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Kim’s top reads book review

With Gibraltar in lockdown, many are spending more time at home and looking for distractions. Kim Pecino is a librarian with experience in public and school libraries, and today she shares three book recommendations.

The Wayward Children series by Seanan McGuire –

This wonderfully addictive fantasy series is comprised of 5 books, following the Eleanor West’s School for Wayward Children, for children who have found a ‘door’ and visited alternative worlds, only to find themselves back in their old lives, with no sense of belonging or purpose anymore. The series begins with Every Heart A Doorway, where protagonist Nancy is taken to Eleanor West’s school after returning from the underworld.

She comes back changed, seeking a way back to the place she felt wanted, and resentful at having been returned. However, Nancy’s arrival at the School marks a huge change, where darkness and tragedy looms in every corner, and it is up to Nancy and her new-found friends, lost children just like her, to put things right. The story is a breath of fresh air for the fantasy genre, and also provides a great mystery at the same time.

The rest of the series provides the reader with back stories for the other well-loved characters, taking us to weird and wonderful worlds of vampires, cotton candy, goblins, mermaids, and a plethora of other bizarre and magical lands. The books are very short, just over 200 pages each, so it is easy to plough through them at quite a fast pace. The language used can be strong at times, as well as certain subject matters, so I would recommend this series to an older reading age, rather than primary school level.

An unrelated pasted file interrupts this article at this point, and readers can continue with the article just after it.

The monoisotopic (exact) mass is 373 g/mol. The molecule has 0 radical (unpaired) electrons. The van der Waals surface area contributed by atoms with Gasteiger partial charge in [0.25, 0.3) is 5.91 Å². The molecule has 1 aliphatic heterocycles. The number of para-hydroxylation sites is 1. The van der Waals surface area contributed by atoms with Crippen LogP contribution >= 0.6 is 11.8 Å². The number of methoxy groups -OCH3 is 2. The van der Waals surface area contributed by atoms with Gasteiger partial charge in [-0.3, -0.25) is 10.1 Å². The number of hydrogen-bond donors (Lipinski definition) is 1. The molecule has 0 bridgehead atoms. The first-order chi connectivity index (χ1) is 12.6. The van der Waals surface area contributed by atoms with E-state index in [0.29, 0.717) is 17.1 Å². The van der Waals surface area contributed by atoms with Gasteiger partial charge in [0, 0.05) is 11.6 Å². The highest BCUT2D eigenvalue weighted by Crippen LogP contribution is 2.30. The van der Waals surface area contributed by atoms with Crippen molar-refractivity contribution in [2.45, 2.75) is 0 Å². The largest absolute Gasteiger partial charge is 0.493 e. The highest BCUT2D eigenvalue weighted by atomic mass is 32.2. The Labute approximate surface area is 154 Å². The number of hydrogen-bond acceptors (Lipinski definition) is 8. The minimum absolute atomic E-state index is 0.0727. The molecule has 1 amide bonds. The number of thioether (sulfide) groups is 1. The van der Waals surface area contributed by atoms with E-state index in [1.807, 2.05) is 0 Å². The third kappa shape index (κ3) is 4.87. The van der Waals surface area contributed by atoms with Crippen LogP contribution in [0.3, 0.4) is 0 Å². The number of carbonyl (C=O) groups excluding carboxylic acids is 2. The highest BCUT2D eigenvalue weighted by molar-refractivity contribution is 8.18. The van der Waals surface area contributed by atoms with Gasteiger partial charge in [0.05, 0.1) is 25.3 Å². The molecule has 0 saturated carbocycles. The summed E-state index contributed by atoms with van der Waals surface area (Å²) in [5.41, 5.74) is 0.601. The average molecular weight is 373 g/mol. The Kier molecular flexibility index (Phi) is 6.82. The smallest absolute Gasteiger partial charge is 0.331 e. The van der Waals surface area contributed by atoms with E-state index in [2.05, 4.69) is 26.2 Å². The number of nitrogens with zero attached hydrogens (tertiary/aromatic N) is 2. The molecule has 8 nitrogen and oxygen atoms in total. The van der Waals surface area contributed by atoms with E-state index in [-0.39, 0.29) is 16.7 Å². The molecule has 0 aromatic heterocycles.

Eliza and Her Monsters by Francesca Zappia –

Eliza Marks leads a double life. In her day-to-day, she is quiet, shy and awkward, with no real friends to speak of. Online, she is LadyConstellation, anonymous author and illustrator of the wildly popular webcomic Monstrous Sea. Eliza is more than happy to continue this existence, out of the shadows whilst creating something she loves, until Wallace Warland, Monstrous Sea’s most popular fan fiction writer, transfers to her high school.

The two bond over their love of the webcomic, with Wallace thinking Eliza is a superfan like him, until her secret is accidentally shared with the world, and the secrecy Eliza had built her life upon falls apart. This book will truly resonate with those who suffer from social anxiety, who themselves had found solace in the anonymity of an online presence. It is also a story of friendship, of finding yourself, self-love and self-worth, and defying all expectations to pursue something you love and feel passionate about.

It is a incredibly sweet novel, heartwarming and heartbreaking in equal measure, which I would recommend to young people and adults alike.